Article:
In an attempt to show how the new FMCC may be relatable to current fund manager risk analysis, below we show how the constituents of climate risks per the TCFD could already form or influence some of the more traditional risk considerations of fund managers.


3. The universe of climate risks that matter for the FMCC

Climate risk could comprise a daunting and vast population of sub-topics. But the FMCC, as is a typical approach for sustainability, draws users to focus only on what matters most.


Throughout the FMCC, some key phrases arise – and some are repeated – that while creating grey space that will be somewhat open to interpretation, also allow application of the Code in a reasonable way and in a way that will produce disclosures that reflect the reality of how climate risks are incorporated into investment decision making and risk processes. For example:

  • Baseline requirement para 3.1A of FMCC states “Fund Manager should identify relevant and material climate-related risks and ensure that material risks are taken into account in its investment management process for funds.”. To whom/what the Code has to be applied is clear; how it has to be applied is down to judgement and systematic consideration of what climate risks are relevant and material to an investment philosophy – undertaking this exercise should be one of the first steps in preparation for adopting the Code’s new requirements (click here for references on how material may be defined).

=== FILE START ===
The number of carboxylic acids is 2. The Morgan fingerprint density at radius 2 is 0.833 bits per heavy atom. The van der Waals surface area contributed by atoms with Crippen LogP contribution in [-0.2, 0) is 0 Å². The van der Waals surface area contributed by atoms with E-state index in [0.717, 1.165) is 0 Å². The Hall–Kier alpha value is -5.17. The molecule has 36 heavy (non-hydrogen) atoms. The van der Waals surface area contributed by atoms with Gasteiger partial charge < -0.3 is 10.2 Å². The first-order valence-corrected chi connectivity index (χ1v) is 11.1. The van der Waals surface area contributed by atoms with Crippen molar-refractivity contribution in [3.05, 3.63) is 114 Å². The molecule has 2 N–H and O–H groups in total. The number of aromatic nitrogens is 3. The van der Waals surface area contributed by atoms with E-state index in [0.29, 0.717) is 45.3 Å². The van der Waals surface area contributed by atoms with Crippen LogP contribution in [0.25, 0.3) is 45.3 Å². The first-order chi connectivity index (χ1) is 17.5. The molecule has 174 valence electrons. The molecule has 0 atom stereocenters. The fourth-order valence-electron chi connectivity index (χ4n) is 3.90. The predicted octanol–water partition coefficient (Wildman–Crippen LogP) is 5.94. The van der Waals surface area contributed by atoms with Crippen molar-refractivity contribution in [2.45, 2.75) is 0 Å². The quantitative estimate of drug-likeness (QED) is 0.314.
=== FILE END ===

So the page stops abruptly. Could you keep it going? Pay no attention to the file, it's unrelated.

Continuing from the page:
• For Large Fund Managers, enhanced standard para 6.2A of FMCC requires firms to “take reasonable steps to identify…[certain] GHG emissions associated with the funds’ underlying investments, where data is available or can be reasonably estimated”. Like the above point, the SFC is not intending to create unreasonable requests of reporters; so again, a systematic evaluation and formal decision as to the best approach is advised.

There’s a lot of new and evolving sustainability-related hoops to jump through in the business world on the whole, but with careful planning, analysis and leverage, they need not become a huge and onerous additional task for fund managers. If done well, applying new climate risk requirements, like FMCC, should result in a more complete evaluation of climate opportunities as well as risks, and therefore surface even more ways to avoid and mitigate losses, and create value. Thereby, the result will arguably achieve even better financial and non-financial returns for asset owners.



Click here to learn how the Red Links Sustainability Consortium can help you better understand and assimilate climate risks and opportunities into your business, and much more.


Click here to learn how Cognitive GRC can provide governance, risk and compliance advisory and housekeeping support to firms licensed in Hong Kong.


Through working together, Red Links and Cognitive GRC present a strong solution to support the implementation of regulators' ESG compliance measures.

Useful references:


This article is for information only and is not intended to be a comprehensive review. Obtain direct and tailored advice before applying anything contained in this material to a specific scenario. For more information, contact Red Links or Cognitive GRC. External links are included for readers’ convenience. The inclusion of these sources is neither an endorsement of that provider nor intended to provide readers with any assurance as to the completeness or accuracy of the particular material linked.


Cover Image Credit to Colin Prior